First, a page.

Feeling agitated lately? World news stressing you out? Maybe have too much on your plate as you start the new year? Marc Schoen, author of the book, Your Survival Instinct is Killing You, calls what you're feeling "agitance". After reading his book, I think of agitance as how internally "revved up" I'm feeling - that constant buzz, just below the surface, that can make it difficult to take a good, deep breath. Or to focus well. Schoen says some level of agitance is always present - think of it as similar to your body temperature - but these days, too many people are walking around with high levels. It is a symptom, he says, of our survival brains being triggered by chronic discomfort. And it's making us sick.
Signs of agitance include constantly rechecking emails, picking up your phone the moment you are free, feeling anxiety if you don't get a quick response to a text or email, and feeling discomfort, say on the weekend when you are not busy or even working. Or using food to calm you. Or driving fast even when you aren't in a rush, impatient when not in a rush, staying angry longer than necessary...do any of these resonate with you? What do we do about it?
It helps to take a peek inside our heads. We all have essentially two brains: the cerebral (rational) brain and the limbic (emotional) brain. They speak two different languages with reactions from each traveling at vastly different speeds. Our limbic system is wired for survival and home to primary emotions like fear, pleasure, love, lust, pain, and rage; it is the seat of addictions and the creator of habits. Impulses from this part of the brain travel at more than 100,00 mph! Whereas our cerebral, rational brain is reflective, logical and calculating, but impulses from this much younger part of the brain only travel at 120-140 mph. Schoen writes it's not uncommon for our two brains to find themselves in disagreement, with our rational brain telling us we are safe...and our emotional brain feeling otherwise. Which one wins? The faster, more densely wired, earlier limbic brain. Which makes you pick up the donut when you committed to eating less sugar or triggers anxiety at the thought of possible rejection, repeating patterns that don't serve you well.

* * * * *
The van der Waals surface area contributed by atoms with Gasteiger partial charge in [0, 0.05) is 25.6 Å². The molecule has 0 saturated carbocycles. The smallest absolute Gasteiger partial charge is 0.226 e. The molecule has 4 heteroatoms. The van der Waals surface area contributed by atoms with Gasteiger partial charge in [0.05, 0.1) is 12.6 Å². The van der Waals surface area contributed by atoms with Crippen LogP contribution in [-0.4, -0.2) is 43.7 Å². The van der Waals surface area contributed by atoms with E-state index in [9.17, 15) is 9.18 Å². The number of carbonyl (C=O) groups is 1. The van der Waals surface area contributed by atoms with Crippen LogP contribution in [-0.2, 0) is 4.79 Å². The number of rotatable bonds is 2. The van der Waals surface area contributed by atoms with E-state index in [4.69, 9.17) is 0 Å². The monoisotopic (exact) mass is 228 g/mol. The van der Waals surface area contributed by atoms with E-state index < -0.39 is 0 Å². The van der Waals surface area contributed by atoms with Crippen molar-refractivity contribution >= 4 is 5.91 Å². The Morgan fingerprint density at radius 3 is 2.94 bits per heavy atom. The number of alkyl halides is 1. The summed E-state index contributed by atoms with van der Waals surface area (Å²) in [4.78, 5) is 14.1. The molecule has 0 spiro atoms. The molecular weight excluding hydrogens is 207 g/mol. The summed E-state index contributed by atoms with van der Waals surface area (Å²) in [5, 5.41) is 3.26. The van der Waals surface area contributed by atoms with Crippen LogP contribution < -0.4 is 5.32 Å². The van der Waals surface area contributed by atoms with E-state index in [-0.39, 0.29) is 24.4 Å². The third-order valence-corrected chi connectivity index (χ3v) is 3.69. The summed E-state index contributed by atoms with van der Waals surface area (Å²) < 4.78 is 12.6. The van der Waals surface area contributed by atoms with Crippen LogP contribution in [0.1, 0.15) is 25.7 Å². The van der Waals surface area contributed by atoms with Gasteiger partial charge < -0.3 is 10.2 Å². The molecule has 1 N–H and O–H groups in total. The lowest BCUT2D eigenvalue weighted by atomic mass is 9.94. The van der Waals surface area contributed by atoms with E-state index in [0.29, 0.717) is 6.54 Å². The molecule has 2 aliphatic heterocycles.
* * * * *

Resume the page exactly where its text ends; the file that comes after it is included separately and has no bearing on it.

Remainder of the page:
We are ALWAYS emotional creatures before we are rational ones. But our culture values rational thought over emotional response. So we push down our emotions, sometimes so deeply we don't even know they exist, while we march forward listening to our rational brains. The problem is, those emotions are there and won't be silenced, so they show up in our bodies - under the guise of pain, indigestion, fatigue and worse. Our emotional brain insists on being heard!
What we want - and need - is to integrate our emotional and rational brains, so here is what I recommend the next time you're "feeling a certain kind of way": let yourself feel what you need to feel - all of it. Watch yourself feeling it with gentle compassion, quieting the judge in your head. Remember to breathe through your feelings, and remind yourself, as Rilke writes, "no feeling lasts forever." And then? get on with something that brings you pleasure, which is not a luxury; it's a necessity. It doesn't need to cost a thing - this morning I was noticing how high in the trees the birds were gathering as I felt my dog Nell's heart connecting with mine while she sat on my lap. In other words, practice everyday resilience (thanks to Credo friend Bob Stice for that) - rather than waiting until you're on empty. My next few posts will look at practices that promote everyday resilience - and I'd love to hear any suggestions you have. I wish you peace in these turbulent times.